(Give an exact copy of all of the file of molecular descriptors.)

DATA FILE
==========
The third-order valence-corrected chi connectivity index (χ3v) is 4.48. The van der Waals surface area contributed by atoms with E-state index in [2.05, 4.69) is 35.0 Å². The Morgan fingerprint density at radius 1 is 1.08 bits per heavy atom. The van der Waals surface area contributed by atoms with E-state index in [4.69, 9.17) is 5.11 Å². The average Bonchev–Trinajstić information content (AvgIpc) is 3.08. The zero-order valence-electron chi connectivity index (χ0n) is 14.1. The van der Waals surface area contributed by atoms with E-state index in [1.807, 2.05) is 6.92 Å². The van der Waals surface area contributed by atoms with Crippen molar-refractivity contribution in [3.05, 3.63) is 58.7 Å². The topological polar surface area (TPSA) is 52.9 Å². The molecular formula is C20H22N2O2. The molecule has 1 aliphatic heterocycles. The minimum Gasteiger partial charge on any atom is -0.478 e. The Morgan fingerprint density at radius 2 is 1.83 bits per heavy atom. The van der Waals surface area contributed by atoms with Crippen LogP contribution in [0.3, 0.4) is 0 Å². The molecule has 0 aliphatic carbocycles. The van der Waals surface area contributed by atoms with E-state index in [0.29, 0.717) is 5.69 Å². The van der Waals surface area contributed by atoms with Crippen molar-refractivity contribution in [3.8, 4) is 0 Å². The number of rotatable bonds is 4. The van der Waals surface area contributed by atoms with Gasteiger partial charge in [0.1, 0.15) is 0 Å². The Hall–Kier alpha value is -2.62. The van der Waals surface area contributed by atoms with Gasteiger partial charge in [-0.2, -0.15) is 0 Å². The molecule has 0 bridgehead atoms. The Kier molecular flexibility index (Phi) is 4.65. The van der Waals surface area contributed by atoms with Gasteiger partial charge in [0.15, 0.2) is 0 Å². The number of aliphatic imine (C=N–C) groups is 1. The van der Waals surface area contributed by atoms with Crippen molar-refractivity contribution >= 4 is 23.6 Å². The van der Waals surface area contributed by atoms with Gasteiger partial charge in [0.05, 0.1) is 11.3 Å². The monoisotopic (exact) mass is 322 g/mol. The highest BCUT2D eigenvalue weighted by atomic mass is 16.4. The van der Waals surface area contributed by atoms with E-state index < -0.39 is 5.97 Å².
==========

The third-order valence-corrected chi connectivity index (χ3v) is 4.48. The van der Waals surface area contributed by atoms with E-state index in [2.05, 4.69) is 35.0 Å². The Morgan fingerprint density at radius 1 is 1.08 bits per heavy atom. The van der Waals surface area contributed by atoms with E-state index in [4.69, 9.17) is 5.11 Å². The average Bonchev–Trinajstić information content (AvgIpc) is 3.08. The zero-order valence-electron chi connectivity index (χ0n) is 14.1. The van der Waals surface area contributed by atoms with E-state index in [1.807, 2.05) is 6.92 Å². The van der Waals surface area contributed by atoms with Crippen molar-refractivity contribution in [3.05, 3.63) is 58.7 Å². The topological polar surface area (TPSA) is 52.9 Å². The molecular formula is C20H22N2O2. The molecule has 1 aliphatic heterocycles. The minimum Gasteiger partial charge on any atom is -0.478 e. The Morgan fingerprint density at radius 2 is 1.83 bits per heavy atom. The van der Waals surface area contributed by atoms with Crippen LogP contribution in [0.3, 0.4) is 0 Å². The molecule has 0 aliphatic carbocycles. The van der Waals surface area contributed by atoms with E-state index in [0.29, 0.717) is 5.69 Å². The van der Waals surface area contributed by atoms with Crippen molar-refractivity contribution in [3.8, 4) is 0 Å². The number of rotatable bonds is 4. The van der Waals surface area contributed by atoms with Gasteiger partial charge in [0.1, 0.15) is 0 Å². The Hall–Kier alpha value is -2.62. The van der Waals surface area contributed by atoms with Gasteiger partial charge in [-0.2, -0.15) is 0 Å². The molecule has 0 bridgehead atoms. The Kier molecular flexibility index (Phi) is 4.65. The van der Waals surface area contributed by atoms with Gasteiger partial charge in [0.15, 0.2) is 0 Å². The number of aliphatic imine (C=N–C) groups is 1. The van der Waals surface area contributed by atoms with Crippen molar-refractivity contribution >= 4 is 23.6 Å². The van der Waals surface area contributed by atoms with Gasteiger partial charge in [0.05, 0.1) is 11.3 Å². The monoisotopic (exact) mass is 322 g/mol. The highest BCUT2D eigenvalue weighted by atomic mass is 16.4. The van der Waals surface area contributed by atoms with E-state index < -0.39 is 5.97 Å².